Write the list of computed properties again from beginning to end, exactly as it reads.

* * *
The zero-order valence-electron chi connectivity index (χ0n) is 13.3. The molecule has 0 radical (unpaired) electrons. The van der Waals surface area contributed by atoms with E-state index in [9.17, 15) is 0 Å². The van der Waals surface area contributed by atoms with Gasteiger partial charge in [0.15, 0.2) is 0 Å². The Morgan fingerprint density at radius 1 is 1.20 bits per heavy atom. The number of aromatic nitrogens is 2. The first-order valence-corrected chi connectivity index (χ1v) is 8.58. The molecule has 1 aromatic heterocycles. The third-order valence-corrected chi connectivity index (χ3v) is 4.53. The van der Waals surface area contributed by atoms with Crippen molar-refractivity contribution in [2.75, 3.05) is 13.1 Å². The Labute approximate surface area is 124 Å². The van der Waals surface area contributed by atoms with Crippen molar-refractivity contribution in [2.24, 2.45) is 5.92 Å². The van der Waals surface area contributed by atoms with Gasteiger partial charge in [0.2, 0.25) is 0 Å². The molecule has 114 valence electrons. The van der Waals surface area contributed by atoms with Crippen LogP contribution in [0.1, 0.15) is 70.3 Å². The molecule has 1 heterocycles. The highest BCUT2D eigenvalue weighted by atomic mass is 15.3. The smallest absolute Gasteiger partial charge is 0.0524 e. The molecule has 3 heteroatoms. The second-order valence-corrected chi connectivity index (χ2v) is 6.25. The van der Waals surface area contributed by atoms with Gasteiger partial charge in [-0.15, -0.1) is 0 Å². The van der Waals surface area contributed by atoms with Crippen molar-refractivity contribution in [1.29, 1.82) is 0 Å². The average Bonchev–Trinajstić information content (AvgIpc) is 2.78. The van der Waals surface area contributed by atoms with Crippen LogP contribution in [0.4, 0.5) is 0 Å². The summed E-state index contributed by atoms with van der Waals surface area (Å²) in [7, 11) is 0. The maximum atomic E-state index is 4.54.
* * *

The zero-order valence-electron chi connectivity index (χ0n) is 13.3. The molecule has 0 radical (unpaired) electrons. The van der Waals surface area contributed by atoms with E-state index in [9.17, 15) is 0 Å². The van der Waals surface area contributed by atoms with Gasteiger partial charge in [0.15, 0.2) is 0 Å². The Morgan fingerprint density at radius 1 is 1.20 bits per heavy atom. The number of aromatic nitrogens is 2. The first-order valence-corrected chi connectivity index (χ1v) is 8.58. The molecule has 1 aromatic heterocycles. The third-order valence-corrected chi connectivity index (χ3v) is 4.53. The van der Waals surface area contributed by atoms with Crippen molar-refractivity contribution in [2.75, 3.05) is 13.1 Å². The Labute approximate surface area is 124 Å². The van der Waals surface area contributed by atoms with Crippen molar-refractivity contribution in [2.24, 2.45) is 5.92 Å². The van der Waals surface area contributed by atoms with Gasteiger partial charge in [0.2, 0.25) is 0 Å². The molecule has 114 valence electrons. The van der Waals surface area contributed by atoms with Crippen LogP contribution in [0.1, 0.15) is 70.3 Å². The molecule has 1 heterocycles. The highest BCUT2D eigenvalue weighted by atomic mass is 15.3. The smallest absolute Gasteiger partial charge is 0.0524 e. The molecule has 3 heteroatoms. The second-order valence-corrected chi connectivity index (χ2v) is 6.25. The van der Waals surface area contributed by atoms with Gasteiger partial charge in [-0.15, -0.1) is 0 Å². The van der Waals surface area contributed by atoms with Crippen molar-refractivity contribution in [1.29, 1.82) is 0 Å². The average Bonchev–Trinajstić information content (AvgIpc) is 2.78. The van der Waals surface area contributed by atoms with Crippen LogP contribution in [0.4, 0.5) is 0 Å². The summed E-state index contributed by atoms with van der Waals surface area (Å²) in [7, 11) is 0. The maximum atomic E-state index is 4.54.